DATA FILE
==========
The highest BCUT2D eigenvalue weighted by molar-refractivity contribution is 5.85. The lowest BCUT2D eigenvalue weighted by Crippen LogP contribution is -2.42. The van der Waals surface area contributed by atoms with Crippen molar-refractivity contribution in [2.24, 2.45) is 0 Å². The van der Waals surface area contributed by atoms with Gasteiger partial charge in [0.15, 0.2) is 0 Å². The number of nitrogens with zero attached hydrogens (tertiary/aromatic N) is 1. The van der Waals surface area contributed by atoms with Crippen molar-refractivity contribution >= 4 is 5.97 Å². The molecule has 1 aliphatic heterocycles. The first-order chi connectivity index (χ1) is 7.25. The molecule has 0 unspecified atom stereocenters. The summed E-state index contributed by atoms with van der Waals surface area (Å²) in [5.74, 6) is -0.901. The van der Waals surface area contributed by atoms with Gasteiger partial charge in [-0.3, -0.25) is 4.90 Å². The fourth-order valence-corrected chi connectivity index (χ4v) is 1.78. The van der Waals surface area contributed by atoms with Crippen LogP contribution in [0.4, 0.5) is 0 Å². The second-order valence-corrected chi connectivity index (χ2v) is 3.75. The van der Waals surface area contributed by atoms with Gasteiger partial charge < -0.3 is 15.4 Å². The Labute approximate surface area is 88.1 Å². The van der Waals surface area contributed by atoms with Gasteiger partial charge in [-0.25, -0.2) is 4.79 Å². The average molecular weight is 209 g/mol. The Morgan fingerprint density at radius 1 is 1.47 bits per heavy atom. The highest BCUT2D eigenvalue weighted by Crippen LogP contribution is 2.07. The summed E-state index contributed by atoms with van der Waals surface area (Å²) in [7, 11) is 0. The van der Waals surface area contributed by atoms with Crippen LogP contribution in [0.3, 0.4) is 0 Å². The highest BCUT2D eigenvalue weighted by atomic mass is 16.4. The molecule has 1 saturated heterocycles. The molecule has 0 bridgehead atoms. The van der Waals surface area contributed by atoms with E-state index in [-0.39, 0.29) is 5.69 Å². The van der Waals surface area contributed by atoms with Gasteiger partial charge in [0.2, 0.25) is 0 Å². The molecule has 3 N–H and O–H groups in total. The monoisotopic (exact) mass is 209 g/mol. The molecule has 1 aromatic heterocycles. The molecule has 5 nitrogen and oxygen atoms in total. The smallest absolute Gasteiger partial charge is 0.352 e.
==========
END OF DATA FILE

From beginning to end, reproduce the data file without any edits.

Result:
The highest BCUT2D eigenvalue weighted by molar-refractivity contribution is 5.85. The lowest BCUT2D eigenvalue weighted by Crippen LogP contribution is -2.42. The van der Waals surface area contributed by atoms with Crippen molar-refractivity contribution in [2.24, 2.45) is 0 Å². The van der Waals surface area contributed by atoms with Gasteiger partial charge in [0.15, 0.2) is 0 Å². The number of nitrogens with zero attached hydrogens (tertiary/aromatic N) is 1. The van der Waals surface area contributed by atoms with Crippen molar-refractivity contribution >= 4 is 5.97 Å². The molecule has 1 aliphatic heterocycles. The first-order chi connectivity index (χ1) is 7.25. The molecule has 0 unspecified atom stereocenters. The summed E-state index contributed by atoms with van der Waals surface area (Å²) in [5.74, 6) is -0.901. The van der Waals surface area contributed by atoms with Gasteiger partial charge in [-0.3, -0.25) is 4.90 Å². The fourth-order valence-corrected chi connectivity index (χ4v) is 1.78. The van der Waals surface area contributed by atoms with Crippen LogP contribution in [0.4, 0.5) is 0 Å². The second-order valence-corrected chi connectivity index (χ2v) is 3.75. The van der Waals surface area contributed by atoms with Gasteiger partial charge < -0.3 is 15.4 Å². The Labute approximate surface area is 88.1 Å². The van der Waals surface area contributed by atoms with Gasteiger partial charge in [-0.25, -0.2) is 4.79 Å². The average molecular weight is 209 g/mol. The Morgan fingerprint density at radius 1 is 1.47 bits per heavy atom. The highest BCUT2D eigenvalue weighted by Crippen LogP contribution is 2.07. The summed E-state index contributed by atoms with van der Waals surface area (Å²) in [7, 11) is 0. The van der Waals surface area contributed by atoms with Crippen LogP contribution in [0.3, 0.4) is 0 Å². The highest BCUT2D eigenvalue weighted by atomic mass is 16.4. The molecule has 1 saturated heterocycles. The molecule has 0 bridgehead atoms. The van der Waals surface area contributed by atoms with E-state index in [-0.39, 0.29) is 5.69 Å². The van der Waals surface area contributed by atoms with Gasteiger partial charge in [0.2, 0.25) is 0 Å². The molecule has 3 N–H and O–H groups in total. The monoisotopic (exact) mass is 209 g/mol. The molecule has 1 aromatic heterocycles. The molecule has 5 nitrogen and oxygen atoms in total. The smallest absolute Gasteiger partial charge is 0.352 e.